2007 Student Research Conference:
20th Annual Student Research Conference

Language & Literature

A Gender-Based Analysis of the Syntactic and Morphological Functions of Profanity
Katie A. Cox
Dr. Mary Shapiro, Faculty Mentor

Swearing is a part of language that, despite being in common use, has largely escaped formal linguistic study. This research focuses on the structure (both the syntax and the morphology) of swearing in context rather than the study of production or semantics that has dominated previous research in the topic. This study was conducted by gathering data from movies which were determined to have a high frequency of swearing. For each utterance, the speaker’s gender, the screenwriter’s gender, which of the five specific words was used, which of nine possible syntactic categories of the swear word, and the word’s morphological components were noted and analyzed in an SPSS spreadsheet to find correlations between patterns of usage and speaker’s gender. The data showed that men and women have suggestive differences in their usage of swearing; that it is, in general, more fully incorporated into male speech than female speech.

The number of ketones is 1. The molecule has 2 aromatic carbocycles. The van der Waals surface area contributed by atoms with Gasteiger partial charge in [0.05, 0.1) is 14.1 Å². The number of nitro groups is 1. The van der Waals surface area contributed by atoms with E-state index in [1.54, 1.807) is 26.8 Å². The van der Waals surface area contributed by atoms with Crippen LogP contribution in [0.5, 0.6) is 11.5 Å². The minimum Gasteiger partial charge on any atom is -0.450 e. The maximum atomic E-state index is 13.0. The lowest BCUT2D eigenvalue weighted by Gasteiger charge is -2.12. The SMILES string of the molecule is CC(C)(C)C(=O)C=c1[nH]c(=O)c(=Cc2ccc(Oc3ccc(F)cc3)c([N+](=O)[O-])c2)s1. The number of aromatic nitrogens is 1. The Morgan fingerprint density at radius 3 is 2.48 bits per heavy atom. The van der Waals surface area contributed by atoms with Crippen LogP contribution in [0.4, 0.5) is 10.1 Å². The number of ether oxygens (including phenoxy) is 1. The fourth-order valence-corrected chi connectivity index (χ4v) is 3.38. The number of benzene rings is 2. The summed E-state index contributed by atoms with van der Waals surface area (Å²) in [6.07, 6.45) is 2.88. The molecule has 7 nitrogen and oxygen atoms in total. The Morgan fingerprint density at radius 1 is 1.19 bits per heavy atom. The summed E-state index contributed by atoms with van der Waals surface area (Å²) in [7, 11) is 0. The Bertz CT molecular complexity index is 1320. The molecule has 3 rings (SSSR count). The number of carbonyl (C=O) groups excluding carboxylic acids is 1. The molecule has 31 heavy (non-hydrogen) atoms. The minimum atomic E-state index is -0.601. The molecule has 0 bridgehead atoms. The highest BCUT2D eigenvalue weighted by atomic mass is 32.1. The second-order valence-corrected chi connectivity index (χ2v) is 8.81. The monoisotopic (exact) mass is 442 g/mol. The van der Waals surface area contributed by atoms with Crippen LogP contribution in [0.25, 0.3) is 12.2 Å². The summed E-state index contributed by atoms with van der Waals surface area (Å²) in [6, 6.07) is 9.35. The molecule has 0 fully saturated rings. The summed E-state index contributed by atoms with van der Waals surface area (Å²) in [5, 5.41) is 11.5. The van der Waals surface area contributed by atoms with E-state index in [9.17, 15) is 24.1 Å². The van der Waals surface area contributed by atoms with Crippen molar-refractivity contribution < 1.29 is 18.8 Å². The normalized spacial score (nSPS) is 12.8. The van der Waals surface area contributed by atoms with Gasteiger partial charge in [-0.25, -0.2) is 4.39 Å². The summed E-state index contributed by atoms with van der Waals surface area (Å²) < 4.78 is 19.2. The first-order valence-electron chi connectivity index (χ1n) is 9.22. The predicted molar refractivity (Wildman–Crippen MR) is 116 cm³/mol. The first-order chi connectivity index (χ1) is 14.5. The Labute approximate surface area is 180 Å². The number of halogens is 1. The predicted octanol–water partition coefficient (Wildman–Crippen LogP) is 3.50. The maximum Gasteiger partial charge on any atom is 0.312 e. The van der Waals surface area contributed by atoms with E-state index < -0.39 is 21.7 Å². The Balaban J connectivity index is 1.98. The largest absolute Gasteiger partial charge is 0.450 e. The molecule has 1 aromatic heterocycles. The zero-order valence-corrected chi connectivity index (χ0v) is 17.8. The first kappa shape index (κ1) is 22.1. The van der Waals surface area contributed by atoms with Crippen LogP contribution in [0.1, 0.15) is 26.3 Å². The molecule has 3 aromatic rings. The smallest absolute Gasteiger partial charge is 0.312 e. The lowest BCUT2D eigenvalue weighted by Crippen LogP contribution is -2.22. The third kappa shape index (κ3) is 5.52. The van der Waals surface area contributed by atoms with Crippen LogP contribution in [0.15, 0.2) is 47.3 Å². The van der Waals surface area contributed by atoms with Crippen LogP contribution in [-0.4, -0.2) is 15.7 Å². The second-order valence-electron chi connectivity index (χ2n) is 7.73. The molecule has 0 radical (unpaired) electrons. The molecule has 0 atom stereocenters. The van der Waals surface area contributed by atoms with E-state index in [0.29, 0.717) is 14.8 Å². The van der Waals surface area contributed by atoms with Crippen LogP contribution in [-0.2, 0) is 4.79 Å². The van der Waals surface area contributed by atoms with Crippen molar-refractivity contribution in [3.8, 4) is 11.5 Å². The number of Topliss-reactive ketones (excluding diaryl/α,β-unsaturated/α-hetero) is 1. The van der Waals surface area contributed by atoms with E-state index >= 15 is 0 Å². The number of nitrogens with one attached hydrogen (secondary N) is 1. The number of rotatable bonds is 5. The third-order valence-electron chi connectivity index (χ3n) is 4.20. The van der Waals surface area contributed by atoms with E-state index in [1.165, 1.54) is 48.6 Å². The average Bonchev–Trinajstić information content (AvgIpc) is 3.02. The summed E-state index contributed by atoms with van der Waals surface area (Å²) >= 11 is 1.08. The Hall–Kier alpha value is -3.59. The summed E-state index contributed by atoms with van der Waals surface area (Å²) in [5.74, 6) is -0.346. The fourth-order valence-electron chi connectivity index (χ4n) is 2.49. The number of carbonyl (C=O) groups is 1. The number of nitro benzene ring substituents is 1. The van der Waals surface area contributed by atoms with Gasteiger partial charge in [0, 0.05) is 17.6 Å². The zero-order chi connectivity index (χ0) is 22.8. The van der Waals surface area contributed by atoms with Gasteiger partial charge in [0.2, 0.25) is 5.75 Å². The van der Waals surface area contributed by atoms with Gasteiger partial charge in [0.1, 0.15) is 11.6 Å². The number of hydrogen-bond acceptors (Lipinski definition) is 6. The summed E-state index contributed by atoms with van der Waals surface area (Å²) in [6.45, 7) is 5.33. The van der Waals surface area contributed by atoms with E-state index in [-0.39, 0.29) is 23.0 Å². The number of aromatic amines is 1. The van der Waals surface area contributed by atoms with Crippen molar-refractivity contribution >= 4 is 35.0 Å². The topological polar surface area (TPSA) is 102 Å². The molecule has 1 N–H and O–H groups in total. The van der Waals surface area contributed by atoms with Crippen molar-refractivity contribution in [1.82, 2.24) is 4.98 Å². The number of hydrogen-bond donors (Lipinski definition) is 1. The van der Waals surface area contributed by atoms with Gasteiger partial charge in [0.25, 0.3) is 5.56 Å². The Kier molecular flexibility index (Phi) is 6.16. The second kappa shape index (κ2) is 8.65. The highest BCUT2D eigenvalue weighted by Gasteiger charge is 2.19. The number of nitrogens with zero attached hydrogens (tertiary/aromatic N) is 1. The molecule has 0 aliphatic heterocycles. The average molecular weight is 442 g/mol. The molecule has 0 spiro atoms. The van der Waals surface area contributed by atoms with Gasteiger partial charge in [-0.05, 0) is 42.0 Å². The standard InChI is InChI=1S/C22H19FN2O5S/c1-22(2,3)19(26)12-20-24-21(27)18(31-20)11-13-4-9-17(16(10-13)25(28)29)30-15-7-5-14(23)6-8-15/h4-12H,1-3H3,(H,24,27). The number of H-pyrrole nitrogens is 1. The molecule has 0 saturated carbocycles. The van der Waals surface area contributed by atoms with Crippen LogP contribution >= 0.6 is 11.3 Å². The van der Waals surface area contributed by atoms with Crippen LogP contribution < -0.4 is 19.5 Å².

Keywords: Linguistics, Profanity, Gender


Presentation Type: Oral Paper

Session: 8-3
Location: OP 2113
Time: 8:45 am

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